Fri, Dec 07, 2018 - Page 9 News List

Feminization of politics is sparking new era for Africa

By Shona Bezanson and Fatima Al Ansar

Last month, Ethiopian Prime Minister Abiy Ahmed appointed a new Cabinet; 10 of the 20 positions went to women. One week later, the nation’s parliament unanimously elected Sahle-Work Zewde as Ethiopia’s first female president, and a week after that, lawmakers appointed Meaza Ashenafi to serve as the first female Supreme Court president.

Ethiopia is not alone. Rwandan President Paul Kagame last month installed a gender-balanced Cabinet. Rwanda already had the world’s highest percentage of women in a national parliament; now, it is to have even more female leaders.

While Ethiopia and Rwanda are at the forefront of Africa’s push for gender parity in politics, other African countries are not far behind.

Six of the world’s 20 top countries in terms of the share of legislative seats held by women are in Sub-Saharan Africa, and in two African countries toward the bottom of the global list — Nigeria and Mali — politicians are discussing ways to increase female representation.

This shift is as inspiring as it is historic. By appointing so many young, energetic female leaders — such as Rwandan Minister of Information and Communications Technology and Innovation Paula Ingabire, Malian Minister of Foreign Affairs and International Cooperation Kamissa Camara or Botswanan Minister of Investment, Trade and Industry Bogolo Kenewendo — African countries are demonstrating that young women can aspire to, and achieve, impactful goals.

These changes are essential not only for the sake of fairness, but also for Africa’s long-term prosperity. On a continent where the average age of presidents is 62, Africa needs more young women in power to reflect the talent and desires of its young population. To sustain Africa’s socioeconomic progress, young women must be in leadership positions.

Women experience the world differently than men. We grow up navigating cultural norms and expectations that, while certainly constraining, give us insights that are essential for inclusive policymaking.

A growing body of evidence shows that women’s political leadership strengthens governance capacity, improves cooperation with allies and across parties, and advances issues such as parental leave and childcare, access to pensions and the elimination of gender-based violence.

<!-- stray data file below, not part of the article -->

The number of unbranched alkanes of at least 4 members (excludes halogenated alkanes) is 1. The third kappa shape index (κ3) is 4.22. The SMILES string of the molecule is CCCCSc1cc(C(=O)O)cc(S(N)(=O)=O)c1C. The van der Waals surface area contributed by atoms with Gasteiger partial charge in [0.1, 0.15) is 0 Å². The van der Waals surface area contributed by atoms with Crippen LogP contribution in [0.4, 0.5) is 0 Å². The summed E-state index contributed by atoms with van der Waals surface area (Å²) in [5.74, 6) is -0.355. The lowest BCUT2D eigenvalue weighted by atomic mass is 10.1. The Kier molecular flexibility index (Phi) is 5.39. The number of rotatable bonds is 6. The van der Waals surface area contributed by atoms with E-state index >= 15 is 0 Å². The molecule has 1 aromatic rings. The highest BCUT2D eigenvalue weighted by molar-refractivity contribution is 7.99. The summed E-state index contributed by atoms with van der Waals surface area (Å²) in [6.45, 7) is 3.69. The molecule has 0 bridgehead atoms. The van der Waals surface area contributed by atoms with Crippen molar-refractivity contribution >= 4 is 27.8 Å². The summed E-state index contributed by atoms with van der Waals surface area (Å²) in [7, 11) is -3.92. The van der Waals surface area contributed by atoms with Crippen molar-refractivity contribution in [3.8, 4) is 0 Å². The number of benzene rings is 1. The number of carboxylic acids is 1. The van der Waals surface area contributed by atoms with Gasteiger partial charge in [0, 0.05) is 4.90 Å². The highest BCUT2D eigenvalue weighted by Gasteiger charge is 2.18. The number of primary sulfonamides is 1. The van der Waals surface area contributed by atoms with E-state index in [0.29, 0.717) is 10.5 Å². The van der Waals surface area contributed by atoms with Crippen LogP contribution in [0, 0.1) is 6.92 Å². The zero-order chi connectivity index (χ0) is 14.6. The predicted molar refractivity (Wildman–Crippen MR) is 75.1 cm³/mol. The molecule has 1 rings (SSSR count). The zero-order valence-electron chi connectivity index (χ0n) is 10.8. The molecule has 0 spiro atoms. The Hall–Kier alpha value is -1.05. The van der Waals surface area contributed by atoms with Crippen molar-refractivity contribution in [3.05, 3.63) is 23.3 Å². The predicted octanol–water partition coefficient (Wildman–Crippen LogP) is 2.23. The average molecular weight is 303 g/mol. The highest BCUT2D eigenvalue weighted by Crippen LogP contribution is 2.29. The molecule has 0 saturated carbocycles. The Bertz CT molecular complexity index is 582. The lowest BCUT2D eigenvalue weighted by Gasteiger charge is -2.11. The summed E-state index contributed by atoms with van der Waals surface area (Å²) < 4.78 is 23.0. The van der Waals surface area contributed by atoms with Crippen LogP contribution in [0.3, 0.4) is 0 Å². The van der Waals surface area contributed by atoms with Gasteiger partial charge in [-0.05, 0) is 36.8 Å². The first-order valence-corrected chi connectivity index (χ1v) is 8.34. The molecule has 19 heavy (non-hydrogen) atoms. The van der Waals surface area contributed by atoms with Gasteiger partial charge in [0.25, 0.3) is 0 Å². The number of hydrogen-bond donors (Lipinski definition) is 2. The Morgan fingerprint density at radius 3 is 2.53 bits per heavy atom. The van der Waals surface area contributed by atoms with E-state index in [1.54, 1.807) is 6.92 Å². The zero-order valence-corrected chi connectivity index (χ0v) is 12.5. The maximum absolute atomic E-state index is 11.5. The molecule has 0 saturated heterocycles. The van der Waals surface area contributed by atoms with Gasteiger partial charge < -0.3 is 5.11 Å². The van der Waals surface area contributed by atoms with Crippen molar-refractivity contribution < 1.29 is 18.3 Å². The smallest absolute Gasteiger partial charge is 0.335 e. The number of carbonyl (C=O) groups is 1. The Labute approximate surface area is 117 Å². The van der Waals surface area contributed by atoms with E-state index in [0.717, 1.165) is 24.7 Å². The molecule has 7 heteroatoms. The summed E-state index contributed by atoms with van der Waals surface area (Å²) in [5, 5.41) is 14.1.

While it is unreasonable — and indeed undesirable — to expect that women would agree on all issues or be equally gender-sensitive in their politics, it is fair to assume that a female leader’s ideas will be informed by her unique experiences.

As leaders everywhere strive to build more equitable societies, they must not underestimate the importance of giving political voice to gendered expertise.

In much of the world, and in many African countries, a woman’s place is widely believed to be in the home; public space is regarded as a male domain.

When governments in Africa boldly and intentionally crowd women into decisionmaking bodies and entrust them with power, they are directly challenging these outdated assumptions.

With more female role models, young women and girls will be able to imagine new career possibilities, parents will chart new paths of success for their daughters, teachers will teach girls differently, and social and cultural barriers will fall.

Some critics say that gender quotas in government are condescending and unnecessary, but in many parts of the world, they are essential. In some societies, for example, women cannot easily vote, meaning that even when female candidates are on the ballot, it can be difficult for them to garner electoral support.

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